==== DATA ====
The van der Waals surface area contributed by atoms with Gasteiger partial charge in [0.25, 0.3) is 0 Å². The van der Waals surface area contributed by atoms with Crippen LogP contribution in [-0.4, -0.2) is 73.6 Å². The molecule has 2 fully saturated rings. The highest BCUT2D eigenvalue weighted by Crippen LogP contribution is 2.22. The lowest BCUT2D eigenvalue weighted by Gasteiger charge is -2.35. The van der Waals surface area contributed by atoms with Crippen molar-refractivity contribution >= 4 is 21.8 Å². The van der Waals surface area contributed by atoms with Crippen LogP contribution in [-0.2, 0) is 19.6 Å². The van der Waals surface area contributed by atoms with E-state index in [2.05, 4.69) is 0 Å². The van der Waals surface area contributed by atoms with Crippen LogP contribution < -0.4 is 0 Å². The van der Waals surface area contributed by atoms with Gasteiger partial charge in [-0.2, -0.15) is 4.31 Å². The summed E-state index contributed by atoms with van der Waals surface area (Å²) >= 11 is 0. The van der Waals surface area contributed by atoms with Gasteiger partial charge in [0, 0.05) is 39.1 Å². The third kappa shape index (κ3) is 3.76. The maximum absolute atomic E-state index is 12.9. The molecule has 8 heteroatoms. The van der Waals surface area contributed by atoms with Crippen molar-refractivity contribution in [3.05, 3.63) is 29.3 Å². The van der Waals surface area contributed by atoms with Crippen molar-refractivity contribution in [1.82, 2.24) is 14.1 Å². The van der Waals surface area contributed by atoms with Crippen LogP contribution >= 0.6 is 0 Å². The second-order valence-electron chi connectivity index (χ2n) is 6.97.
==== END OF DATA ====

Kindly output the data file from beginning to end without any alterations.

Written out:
The van der Waals surface area contributed by atoms with Gasteiger partial charge in [0.25, 0.3) is 0 Å². The van der Waals surface area contributed by atoms with Crippen LogP contribution in [-0.4, -0.2) is 73.6 Å². The molecule has 2 fully saturated rings. The highest BCUT2D eigenvalue weighted by Crippen LogP contribution is 2.22. The lowest BCUT2D eigenvalue weighted by Gasteiger charge is -2.35. The van der Waals surface area contributed by atoms with Crippen molar-refractivity contribution >= 4 is 21.8 Å². The van der Waals surface area contributed by atoms with Crippen LogP contribution in [-0.2, 0) is 19.6 Å². The van der Waals surface area contributed by atoms with E-state index in [2.05, 4.69) is 0 Å². The van der Waals surface area contributed by atoms with Crippen LogP contribution < -0.4 is 0 Å². The van der Waals surface area contributed by atoms with Gasteiger partial charge in [-0.2, -0.15) is 4.31 Å². The summed E-state index contributed by atoms with van der Waals surface area (Å²) >= 11 is 0. The van der Waals surface area contributed by atoms with Gasteiger partial charge in [0, 0.05) is 39.1 Å². The third kappa shape index (κ3) is 3.76. The maximum absolute atomic E-state index is 12.9. The molecule has 8 heteroatoms. The van der Waals surface area contributed by atoms with Crippen molar-refractivity contribution in [3.05, 3.63) is 29.3 Å². The van der Waals surface area contributed by atoms with Crippen molar-refractivity contribution in [1.82, 2.24) is 14.1 Å². The van der Waals surface area contributed by atoms with Crippen LogP contribution >= 0.6 is 0 Å². The second-order valence-electron chi connectivity index (χ2n) is 6.97.